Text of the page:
Buyers, Sellers Divided Over Role Of Commercial Ratings

While some leading buyers are clamoring to use commercial ratings in upfront negotiations as soon as next month, an executive who engineers a massive budget said Thursday he'd like to see the industry hold off for a year.

Larry Blasius, executive vice president/director of negotiations at Magna Global, hopes this year would serve as a "transition," in which buyers and sellers would both evaluate the new data Nielsen releases in late May--comparing and contrasting the new with historical performances--and avoid rushing into premature deal-making. He cited the nexus between commercial viewing and DVR-enabled ad-skipping as a particular area of concern.

"Let's sit back, and see what the data says," Blasius said on a panel discussing the coming broadcast upfront at the MediaPost Outfront Conference. While he favors a "more measured" approached, he will be guided by marketplace demands. "We'll do whatever we think is in our clients' best interest," he said. He declined, however, to suggest specifics, citing client confidentiality.



Fox president of sales Jon Nesvig, who joined Blasius on the panel, said he and his colleagues on the broadcast sell-side are keeping an open mind about how the coming release of commercial ratings might affect the $8 billion-plus [prime-time] upfront market. "It's going to take [getting] a handle on what the marketplace is," he said. "All of us on the sales side are willing to look at it."

A major question is: which faction of the buy-side will trump the other? Will it be those pushing to use commercial ratings--something clients have lobbied for? Or those in the Blasius camp, who prefer to engage in tests and slow implementation over the next year?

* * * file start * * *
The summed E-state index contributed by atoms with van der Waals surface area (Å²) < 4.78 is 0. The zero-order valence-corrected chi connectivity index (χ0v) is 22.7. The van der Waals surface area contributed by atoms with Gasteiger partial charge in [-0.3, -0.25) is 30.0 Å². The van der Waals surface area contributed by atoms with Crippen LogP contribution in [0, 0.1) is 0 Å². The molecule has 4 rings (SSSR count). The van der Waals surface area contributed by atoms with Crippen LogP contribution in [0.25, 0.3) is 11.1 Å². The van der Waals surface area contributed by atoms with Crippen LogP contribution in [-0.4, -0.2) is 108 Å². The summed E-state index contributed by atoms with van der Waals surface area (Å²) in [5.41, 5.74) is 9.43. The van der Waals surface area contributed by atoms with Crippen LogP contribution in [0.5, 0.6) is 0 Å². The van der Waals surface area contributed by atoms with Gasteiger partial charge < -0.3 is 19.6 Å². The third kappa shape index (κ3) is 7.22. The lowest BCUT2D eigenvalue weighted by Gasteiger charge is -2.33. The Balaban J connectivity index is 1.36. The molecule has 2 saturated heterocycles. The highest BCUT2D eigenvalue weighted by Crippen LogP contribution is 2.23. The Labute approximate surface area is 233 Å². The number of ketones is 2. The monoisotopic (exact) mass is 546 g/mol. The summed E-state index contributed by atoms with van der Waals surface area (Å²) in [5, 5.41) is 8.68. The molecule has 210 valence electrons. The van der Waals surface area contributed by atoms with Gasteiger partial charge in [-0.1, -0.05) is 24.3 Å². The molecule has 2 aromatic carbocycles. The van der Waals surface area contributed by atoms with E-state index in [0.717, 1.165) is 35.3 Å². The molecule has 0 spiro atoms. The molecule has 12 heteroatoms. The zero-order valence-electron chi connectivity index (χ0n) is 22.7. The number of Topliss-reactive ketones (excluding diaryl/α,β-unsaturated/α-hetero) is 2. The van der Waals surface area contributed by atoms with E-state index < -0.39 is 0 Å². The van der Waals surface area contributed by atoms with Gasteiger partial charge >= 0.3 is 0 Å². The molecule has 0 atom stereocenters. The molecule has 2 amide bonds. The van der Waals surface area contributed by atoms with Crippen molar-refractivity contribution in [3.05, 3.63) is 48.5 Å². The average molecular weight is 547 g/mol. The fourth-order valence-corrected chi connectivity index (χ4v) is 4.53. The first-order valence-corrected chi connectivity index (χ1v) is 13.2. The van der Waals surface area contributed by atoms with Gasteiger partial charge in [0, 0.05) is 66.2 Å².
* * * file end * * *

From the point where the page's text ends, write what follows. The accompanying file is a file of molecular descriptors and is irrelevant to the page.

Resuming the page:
A similar divide looms on the DVR issue between buyers and sellers. Both agree they must settle on one standard currency. Will they agree to negotiate on just "live" ratings as they did a year ago, or based on ratings that incorporate some DVR-enabled, time-shifted viewing? "We've got to come together on this issue. Period. End of sentence," Blasius said.

Dennis McCauley, another panelist and co-president of sales at Univision, seemed slightly more eager than Nesvig to negotiate on commercial performance: "We're prepared to go whichever way the marketplace goes."

Supporting McCauley is some buyers' increased--although slow-moving--interest in Hispanic media. Also, for the first time this upfront, Univision will negotiate off the same general-market ratings as the English-language networks. And it stacks up auspiciously as the "fifth network," topping the CW in the target 18-to-34 demo.

McCauley also said his network has high viewer retention during commercials, losing only about 4% of its audience on average. "If people want to go with commercial ratings, we have a great story," he said. He also touched on the reason why highly regarded media veteran Joe Uva was recently named Univision chief executive. "The reason he's the CEO," he said, "is we realize we have this tremendous growth opportunity."

Nesvig also expressed general optimism about the market, particularly with the Dow booming and the economy robust, adding that Fox is coming off its most successful upfront ever--estimated at $1.7 billion by Merrill Lynch. The network is in the midst of its most successful scatter market, with still several months to go.

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